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EDWARD HENRY STANLEY

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Originally appearing in Volume V08, Page 69 of the 1911 Encyclopedia Britannica.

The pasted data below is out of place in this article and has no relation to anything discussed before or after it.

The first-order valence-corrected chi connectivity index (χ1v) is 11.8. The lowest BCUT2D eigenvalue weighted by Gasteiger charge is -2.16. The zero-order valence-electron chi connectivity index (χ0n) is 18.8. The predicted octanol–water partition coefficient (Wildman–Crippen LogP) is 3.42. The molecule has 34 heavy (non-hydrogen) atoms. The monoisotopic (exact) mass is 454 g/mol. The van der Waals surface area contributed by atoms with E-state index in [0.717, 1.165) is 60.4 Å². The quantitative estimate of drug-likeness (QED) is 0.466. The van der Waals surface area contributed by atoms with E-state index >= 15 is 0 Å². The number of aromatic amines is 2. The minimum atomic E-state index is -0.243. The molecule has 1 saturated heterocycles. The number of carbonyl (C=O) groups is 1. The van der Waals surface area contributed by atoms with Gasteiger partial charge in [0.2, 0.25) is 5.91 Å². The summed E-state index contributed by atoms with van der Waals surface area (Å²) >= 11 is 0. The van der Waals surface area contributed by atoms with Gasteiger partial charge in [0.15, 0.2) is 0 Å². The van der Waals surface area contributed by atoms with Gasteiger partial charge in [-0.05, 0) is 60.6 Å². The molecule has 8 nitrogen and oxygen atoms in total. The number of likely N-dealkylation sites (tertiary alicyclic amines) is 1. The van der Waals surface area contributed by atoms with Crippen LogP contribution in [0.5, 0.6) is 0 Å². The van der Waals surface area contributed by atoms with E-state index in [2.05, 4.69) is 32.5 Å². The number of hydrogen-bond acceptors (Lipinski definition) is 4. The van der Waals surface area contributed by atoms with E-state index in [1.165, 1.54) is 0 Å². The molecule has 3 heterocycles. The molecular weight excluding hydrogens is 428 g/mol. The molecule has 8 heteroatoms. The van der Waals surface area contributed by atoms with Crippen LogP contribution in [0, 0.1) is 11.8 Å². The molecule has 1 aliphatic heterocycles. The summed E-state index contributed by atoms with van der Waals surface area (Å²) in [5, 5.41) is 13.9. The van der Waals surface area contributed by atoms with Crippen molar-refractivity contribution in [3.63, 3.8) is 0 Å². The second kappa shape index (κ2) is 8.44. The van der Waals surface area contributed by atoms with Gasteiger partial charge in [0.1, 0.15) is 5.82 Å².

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EDWARD HENRY STANLEY, 15th earl of Derby (1826–1893), eldest son of the 14th earl, was educated at Rugby and Trinity College, Cambridge, where he took a high degree and became a member of the society known as the Apostles. In March 1848 he unsuccessfully contested the borough of Lancaster, and then made a long tour in the West Indies, Canada and the United States. During his absence he was elected member for King's Lynn, which he represented till October 1869, when he succeeded to the peerage. He took his place, as a matter of course, among the Conservatives, and delivered his maiden speech in May 1850 on the sugar duties. Just before, he had made a very brief tour in Jamaica and South America. In 1852 he went to India, and while travelling in that country he was appointed under-secretary for foreign affairs in his father's first administration. From the outset of his career he was known to be a most Liberal Conservative, and in 1855 Lord Palmerston offered himthe post of colonial secretary. He was much tempted by the proposal, and hurried down to Knowsley to consult his father, who called out when he entered the room, " Hallo, Stanley ! what brings you here ?—Has Dizzy cut his throat, or are you going to be married ? " When the object of his sudden appearance had been explained, the Conservative chief received the courteous suggestion of the prime minister with anything but favour, and the offer was declined. In his father's second administration Lord Stanley held, at first, the office of secretary for the colonies, but became president of the Board of Control on the resignation of Lord Ellenborough. He had the charge of the India Bill of 1858 in the House of Commons, became the first secretary of state for India, and left behind him in the India Office an excellent reputation as a man of business. After the revolution in Greece and the disappearance of King Otho, the people most earnestly desired to have Queen Victoria's second son, Prince Alfred, for their king. He declined the honour, and they then took up the idea that the next best thing they could do would be to elect some great and wealthy English noble, not concealing the hope that although they might have to offer him a Civil List he would decline to receive it. Lord Stanley was the prime favourite as an occupant of this bed of thorns, and it has been said that he was actually offered the crown. That, however, is not true; the offer was never formally made. After the fall of the Russell government in i866 he became foreign secretary in his father's third administration. He compared his conduct in that great post to that of a man floating down a river and fending off from his vessel, as well as he could, the various obstacles it encountered. He thought that that should be the normal attitude of an English foreign minister, and probably under the circumstances of the years 1866–1868 it was the right one. He arranged the collective guarantee of the neutrality of Luxemburg in 1867, negotiated a convention about the " Alabama," which, however, was not ratified, and most wisely refused to take any part in the Cretan troubles. In 1874 he again became foreign secretary in Disraeli's government. He acquiesced in the purchase of the Suez Canal shares, a measure then considered dangerous by many people, but ultimately most successful; he accepted the Andrassy Note, but declined to accede to the Berlin Memorandum. His part in the later phases of the Russo-Turkish struggle has never been fully explained, for with equal wisdom and generosity he declined to gratify public curiosity at the cost of some of his colleagues. A later generation will know better than his contemporaries what were the precise developments of policy which obliged him to resign. He kept himself ready to explain in the House of Lords the course he had taken if those whom he had left challenged him to do so, but from that course they consistently refrained. Already in October 1879 it was clear enough that he had thrown in his lot with the Liberal party, but it was not till March 188o that he publicly announced this change of allegiance. He did not at first take office in the second Gladstone government, but became secretary for the colonies in December 1882, holding this position till the fall of that government in the summer of 1885. In 1886 the old Liberal party was run on the rocks and went to pieces. Lord Derby became a Liberal Unionist, and took an active part in the general management of that party, leading it in the House of Lords till 1891, when Lord Hartington became duke of Devonshire. In 1892 he presided over the Labour Commission, but his health never recovered an attack of influenza which he had in 1891, and he died at Knowsley on the 21st of April 1893. During a great part of Lord Derby's life he was deflected from his natural course by the accident of his position as the son of the leading Conservative statesman of the day. From first to last he was at heart a moderate Liberal. After making allowance, however, for this deflecting agency, it must be admitted that in the highest quality of the statesman, " aptness to be right," he was surpassed by none of his contemporaries, or—if by anybody —by Sir George Cornewall Lewis alone. He would have been more at home in a state of things which did not demand from its leading statesman great popular power; he had none of those " isms " and " prisms of fancy " which stood in such good stead some of his rivals. He had another defect besides the want of popular power. He was so anxious to arrive at right conclusions that he sometimes turned and turned and turned a subject over till the time for action had passed. One of his best lieutenants said of him in a moment of impatience: " Lord Derby is like the God of Hegel: ` Er setzt sich, er verneint sich, er verneint seine Negation.' " His knowledge, acquired both from books and by the ear, was immense, and he took every opportunity of increasing it. He retained his old university habit of taking long walks with a congenial companion, even in London, and although he cared but little for what is commonly known as society—the society of crowded rooms and fragments of sentences—he very much liked conversation. During the many years in which he was a member of " The Club " he was one of its most assiduous frequenters, and his loss was acknowledged by a formal resolution. His talk was generally grave, but every now and then was lit up by dry humour. The late Lord Arthur Russell once said to him, after he had been buying some property in southern England: " So you still believe in land, Lord Derby." " Hang it," he replied, " a fellow must believe in something!" He did an immense deal of work outside politics. He was lord rector of the University of Glasgow from 1868 to 1871, and later held the same office in that of Edinburgh. From 1875 to 1893 he was president of the Royal Literary Fund, and attended most closely to his duties then. He succeeded Lord Granville as chancellor of the University of London in 1891, and remained in that position till his death. He lived much in Lancashire, managed his enormous estates with great skill, and did a great amount of work as a local magnate. He married in 187o Maria Catharine, daughter of the 5th earl de la Warr, and widow of the 2nd marquess of Salisbury. The earl left no children and he was succeeded as 16th earl by his brother Frederick Arthur Stanley (1841-1908), who had been made a peer as Baron Stanley of Preston in 1886. He was secretary of state for war and for the colonies and president of the board of trade; and was governor-general of Canada from 1888 to 1893. He died on the 14th of June 1908, when his eldest son, Edward George Villiers Stanley, became earl of Derby. As Lord Stanley the latter had been member of parliament for the West Houghton division of Lancashire from 1892 to 1906; he was financial secretary to the War Office from 1900 to 1903, and postmaster-general from 1903 to 1905. The best account of the 15th Lord Derby is that which was prefixed by W. E. H. Lecky, who knew him very intimately, to the edition of his speeches outside parliament, published in 1894. (M. G. D.)